Deacon retreat centered on the Beatitudes


Friday 08 October 2021

IC photo / Marie Mischel

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Deacons add names to the Book of the Dead during the memorial service celebrated during their retirement.

By Marie Mischel

Intermountain Catholic

PROVO – Deacons and their wives from across the Diocese of Salt Lake City gathered October 1-3 at the Provo Marriott Hotel & Conference Center for fellowship, prayer and continuing education.

The presenter of the retreat was Fr. John Thomas Lane, SSS, dedicated religious priest of the Congregation of the Blessed Sacrament. Bro. Lane is a liturgical consultant, writer and workshop presenter. He is currently the pastor of the Roman Catholic community of Saint Paschal Baylon in Highland Heights, Ohio; among his previous missions for his order, he was director of the liturgy of the Diocese of Salt Lake City from 1992 to 1996.

During his presentation at the diaconal retreat, entitled “The Deacons, the Beatitudes and the Eucharist”, he deepened each of the Beatitudes, relating them to an element of Eucharistic theology and frequently referring to documents written by the Pope. François, like the Bull of Indiction for Misericordiae Vultus (The face of mercy).

In presenting each Beatitude, Fr. Lane led his audience in the corresponding verse of the hymn “We are the light of the world”.

Regarding the Second Beatitude, “blessed are those who cry, for they will be comforted,” he said, “Our world does not want to cry. We have to have constant entertainment, fun, entertainment, escape.

For example, he noted that although the United States withdrew its armed forces from Afghanistan “only a month ago, but it looks like a year ago. … The war in Afghanistan – people didn’t even know it was going on; people did not know that soldiers came home in body bags. It was ignored, because we ignore the disease, we ignore the pain, and we fail to deal with the paschal mystery in our lives, in our world, without ever learning from the dead, without ever really mourning what is happening.

The challenges ministers face, he said, “is that we should never forget those who mourn and those who suffer. They are always with us and around us, and they are struggling. Most of us find it difficult to have a happy face.

The ministers are “the empathetic people who help those who cry to fight against pain, to fight against injustice and to mourn with the bereaved”, he added, specifying that they must offer pastoral care “to Sick, not sick. The title is important, he said, “because we are all sick,” and therefore everyone should be part of the suffering.

Closing the presentation on the Second Beatitude, he gave those present a few minutes to pray for those in their lives who are in need of care.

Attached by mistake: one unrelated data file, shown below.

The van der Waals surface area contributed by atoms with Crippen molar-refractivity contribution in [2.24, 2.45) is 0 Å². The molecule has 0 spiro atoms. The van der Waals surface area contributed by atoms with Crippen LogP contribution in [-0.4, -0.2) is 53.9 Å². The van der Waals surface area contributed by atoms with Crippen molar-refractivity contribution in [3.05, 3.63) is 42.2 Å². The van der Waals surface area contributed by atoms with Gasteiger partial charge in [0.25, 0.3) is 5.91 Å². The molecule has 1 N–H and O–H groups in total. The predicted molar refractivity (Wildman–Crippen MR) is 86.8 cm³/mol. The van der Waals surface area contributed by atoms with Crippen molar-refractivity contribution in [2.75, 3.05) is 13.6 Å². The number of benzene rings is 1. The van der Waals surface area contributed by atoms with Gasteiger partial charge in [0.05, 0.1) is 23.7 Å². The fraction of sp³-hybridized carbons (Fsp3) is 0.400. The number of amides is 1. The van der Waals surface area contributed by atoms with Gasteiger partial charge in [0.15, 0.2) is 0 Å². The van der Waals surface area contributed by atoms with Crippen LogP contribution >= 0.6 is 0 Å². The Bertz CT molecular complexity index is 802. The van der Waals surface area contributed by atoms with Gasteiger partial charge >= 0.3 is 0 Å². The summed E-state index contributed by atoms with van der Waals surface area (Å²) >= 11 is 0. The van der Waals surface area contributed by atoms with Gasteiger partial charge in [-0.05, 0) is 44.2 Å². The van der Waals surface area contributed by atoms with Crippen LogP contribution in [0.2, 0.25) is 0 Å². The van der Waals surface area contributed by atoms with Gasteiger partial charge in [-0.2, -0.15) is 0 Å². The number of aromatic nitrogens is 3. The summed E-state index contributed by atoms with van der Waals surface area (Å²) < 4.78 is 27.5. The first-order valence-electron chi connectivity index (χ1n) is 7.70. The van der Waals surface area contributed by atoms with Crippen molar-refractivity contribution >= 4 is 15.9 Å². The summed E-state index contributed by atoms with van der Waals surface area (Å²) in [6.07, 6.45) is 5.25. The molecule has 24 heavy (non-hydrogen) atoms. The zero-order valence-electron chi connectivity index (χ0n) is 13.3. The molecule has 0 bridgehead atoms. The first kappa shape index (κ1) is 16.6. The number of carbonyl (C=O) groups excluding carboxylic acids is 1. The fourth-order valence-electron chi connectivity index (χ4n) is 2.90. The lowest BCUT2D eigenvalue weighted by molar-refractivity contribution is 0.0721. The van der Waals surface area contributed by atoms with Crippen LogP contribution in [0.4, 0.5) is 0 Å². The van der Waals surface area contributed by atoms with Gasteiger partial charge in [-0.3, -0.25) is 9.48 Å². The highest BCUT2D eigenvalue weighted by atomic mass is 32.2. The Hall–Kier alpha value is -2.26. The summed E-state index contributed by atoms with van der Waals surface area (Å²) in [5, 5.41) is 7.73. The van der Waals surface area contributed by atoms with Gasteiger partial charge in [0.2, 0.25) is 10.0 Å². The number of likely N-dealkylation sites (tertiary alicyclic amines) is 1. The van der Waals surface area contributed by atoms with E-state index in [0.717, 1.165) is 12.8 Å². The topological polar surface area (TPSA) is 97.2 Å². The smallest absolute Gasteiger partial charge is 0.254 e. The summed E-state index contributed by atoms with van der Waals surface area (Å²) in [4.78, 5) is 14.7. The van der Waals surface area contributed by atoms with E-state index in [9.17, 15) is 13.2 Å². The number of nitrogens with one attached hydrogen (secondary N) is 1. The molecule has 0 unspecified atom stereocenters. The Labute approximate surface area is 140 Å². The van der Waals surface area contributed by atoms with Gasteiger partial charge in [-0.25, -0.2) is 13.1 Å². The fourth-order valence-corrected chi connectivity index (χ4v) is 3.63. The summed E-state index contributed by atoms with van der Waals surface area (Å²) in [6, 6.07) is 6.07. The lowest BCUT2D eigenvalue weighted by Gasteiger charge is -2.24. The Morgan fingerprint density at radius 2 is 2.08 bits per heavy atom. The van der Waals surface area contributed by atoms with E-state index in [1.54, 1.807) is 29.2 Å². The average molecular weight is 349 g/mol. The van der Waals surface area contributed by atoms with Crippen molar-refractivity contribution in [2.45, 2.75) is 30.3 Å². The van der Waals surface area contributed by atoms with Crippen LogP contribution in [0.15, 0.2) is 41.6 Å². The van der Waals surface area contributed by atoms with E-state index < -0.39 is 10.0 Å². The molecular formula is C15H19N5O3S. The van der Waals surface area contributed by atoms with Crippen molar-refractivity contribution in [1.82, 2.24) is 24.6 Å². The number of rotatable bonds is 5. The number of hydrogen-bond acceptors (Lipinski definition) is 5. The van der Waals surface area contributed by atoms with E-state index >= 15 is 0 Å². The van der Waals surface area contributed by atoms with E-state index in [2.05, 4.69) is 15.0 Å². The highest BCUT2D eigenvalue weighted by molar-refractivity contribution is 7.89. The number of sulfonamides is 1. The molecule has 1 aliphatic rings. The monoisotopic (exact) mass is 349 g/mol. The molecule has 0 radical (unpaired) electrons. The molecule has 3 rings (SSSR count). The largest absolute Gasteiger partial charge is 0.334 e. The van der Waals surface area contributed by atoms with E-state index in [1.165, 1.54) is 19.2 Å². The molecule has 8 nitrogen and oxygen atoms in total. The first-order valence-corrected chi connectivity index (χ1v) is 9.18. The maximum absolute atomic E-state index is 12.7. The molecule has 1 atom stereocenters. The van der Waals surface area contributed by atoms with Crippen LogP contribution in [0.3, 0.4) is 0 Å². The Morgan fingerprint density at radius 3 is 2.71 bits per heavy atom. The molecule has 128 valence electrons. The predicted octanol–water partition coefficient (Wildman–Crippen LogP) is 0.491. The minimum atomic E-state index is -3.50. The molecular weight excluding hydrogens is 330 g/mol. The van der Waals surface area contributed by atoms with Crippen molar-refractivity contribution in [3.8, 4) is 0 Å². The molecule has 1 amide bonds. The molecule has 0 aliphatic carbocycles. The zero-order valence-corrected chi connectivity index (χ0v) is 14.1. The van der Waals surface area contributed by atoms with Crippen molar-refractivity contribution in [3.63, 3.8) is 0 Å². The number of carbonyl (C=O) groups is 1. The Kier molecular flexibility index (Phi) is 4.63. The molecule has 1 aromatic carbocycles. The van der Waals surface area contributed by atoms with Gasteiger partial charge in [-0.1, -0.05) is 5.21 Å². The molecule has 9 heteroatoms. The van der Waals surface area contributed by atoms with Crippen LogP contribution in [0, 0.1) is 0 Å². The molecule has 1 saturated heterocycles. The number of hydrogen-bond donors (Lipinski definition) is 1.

He also gave reflective questions for deacons and their wives to ponder. For example, for “Blessed are those who hunger and thirst for righteousness” Bliss, he asked, “What does righteousness really mean to you at this time? What thirsts do I want to be satisfied?

The baptismal call of Catholics “calls us to walk in the footsteps of Christ,” Fr. Lane says. “We carry this candle of light, to enlighten everyone so that all can see… and to take care in particular of the most vulnerable.”

After his presentations on the Beatitudes, Fr. Lane gave an update on the state of several liturgical books under revision. For example, there will be a new English version of the Liturgy of the Hours probably in 2025, he said, while a Spanish blessing book has been sent to Rome for approval. In addition, a new translation of Holy Communion and Eucharist worship outside of Mass is in preparation, and the Order’s final text for adult Christian initiation (a name change from RCIA) is being prepared. being finalized to be voted on by bishops in November.

The full day of presentations on Saturday ended with a “Stump the Liturgist” question-and-answer session, where Fr. Lane responded to the written questions that had been submitted.

Among the questions was whether during the doxology there is a gesture of silent prayer that is encouraged for people to do. Bro. Lane said that the liturgical book does not call for a gesture, but some dioceses prescribe one, such as the position of orans (with hands raised) while the words “for the kingdom, the power and the glory are yours ”are recited, then the hands drop.

Another question was whether the deacon should bow when the priest kneels after the Agnus Dei. “No, the deacon is not doing anything at this time. You just have to stand there and look holy, ”Fr. Lane said to the audience’s laughter.

Yet another question was how many times the bells should be rung during the liturgy. Bro. Lane said that the current edition (1970) of the Roman Missal says that the bells “may be rung”, but it is not obligatory; if they’re knocked out, it should be with decorum, he said.

Regarding the question of whether a movable baptismal font should be placed at the main entrance to the church, he suggested that a permanent place be made for the font.

“It’s the gateway to our Christian life, and although we are Christians on the move, on the journey, I don’t think it’s wise to have this very important theological symbol moving and take it out when. we need it. that, ”he said.

After the questions and answers, an evening prayer in Taizé included a remembrance of the diocesan deacons and their deceased wives. Then it was the retirement banquet.

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